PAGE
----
Emmanuelle Purdon

Death penalty for gay sex in Uganda

on 09 December 2009


Under a newly proposed bill - which appears to have strong public support - criminal penalties on homosexual acts in the East African nation would be made much harsher, and include the death penalty.

The Anti-Homosexuality Bill features several provisions that are likely to spur a witch hunt of homosexuals in the country:

- Gays and lesbians convicted of having gay sex would be sentenced, at
minimum, to life in prison

- People who test positive for HIV may be executed

- Homosexuals who have sex with a minor, or engage in homosexual sex more than once, may also receive the death penalty

- Anyone who knows of homosexual activity taking place but does not report
it would risk up to three years in prison

American and African Christians have many things in common, but a frequent tie is a shared dislike -- bordering on detestation -- of homosexuality and homosexuals. Hence, the bill has the blessing of many religious leaders -- Muslim and Christian -- in a country where a July poll found 95 percent opposed to legalizing homosexuality.

"We are talking about anal sex. Not even animals do that," stated James Nsaba Buturo , the Minister of State for Ethics and Integrity, adding that he thought that there were "limits to human rights".

Also, a leading Muslim cleric, Sheikh Ramathan Shaban Mubajje, has called for gays to be rounded up and banished to an island until they die, whilst in April, the Observer newspaper published tips to help readers spot homosexuals.

The bill forbids the "promotion of homosexuality," which in effect bans organizations working in HIV and AIDS prevention.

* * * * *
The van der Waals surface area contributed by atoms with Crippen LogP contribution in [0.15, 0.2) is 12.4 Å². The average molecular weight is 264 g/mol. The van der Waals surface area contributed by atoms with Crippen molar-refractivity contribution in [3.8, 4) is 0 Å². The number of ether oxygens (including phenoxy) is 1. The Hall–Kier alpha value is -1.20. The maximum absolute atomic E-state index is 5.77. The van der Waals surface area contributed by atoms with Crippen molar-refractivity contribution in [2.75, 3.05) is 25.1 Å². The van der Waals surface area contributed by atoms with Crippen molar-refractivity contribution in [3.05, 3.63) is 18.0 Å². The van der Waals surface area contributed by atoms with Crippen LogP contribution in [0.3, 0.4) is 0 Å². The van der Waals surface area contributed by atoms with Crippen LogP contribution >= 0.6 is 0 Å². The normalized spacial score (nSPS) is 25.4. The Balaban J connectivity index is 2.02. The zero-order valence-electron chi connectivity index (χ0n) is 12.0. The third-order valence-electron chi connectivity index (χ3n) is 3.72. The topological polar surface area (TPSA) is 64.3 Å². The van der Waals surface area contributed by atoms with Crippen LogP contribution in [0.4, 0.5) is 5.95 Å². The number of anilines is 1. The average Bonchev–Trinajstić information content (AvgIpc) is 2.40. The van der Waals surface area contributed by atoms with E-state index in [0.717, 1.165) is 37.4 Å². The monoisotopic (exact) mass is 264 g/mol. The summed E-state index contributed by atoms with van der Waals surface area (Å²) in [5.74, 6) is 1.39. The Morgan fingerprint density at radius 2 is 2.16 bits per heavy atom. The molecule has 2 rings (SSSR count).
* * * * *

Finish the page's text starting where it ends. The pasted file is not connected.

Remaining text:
"Who will go to HIV testing if he knows that he will suffer the death sentence?" Elizabeth Mataka, the U.N. Special Envoy on AIDS in Africa, told reporters last week. "The law will drive them away from seeking counseling and testing services."

Lawmakers have indicated that they will pass the bill before year's end, which could affect an estimated 500 000 gays and lesbians among Uganda's 31 million residents.

"Right now, you can't go to places that are crowded, because the mob can attack us or even burn us. We can't walk alone. We are ostracized by relatives. But if this bill passes, it will become impossible for me to live here at all. And that part hurts the most," Mugisha, a gay man in Uganda said.

The death penalty for homosexuals: Just another bill that would be a significant step backwards in human rights, unlikely to bring any positive change in the HIV/AIDS situation in Uganda, let alone change people's sexual orientation which is, fundamentally, a personal choice.

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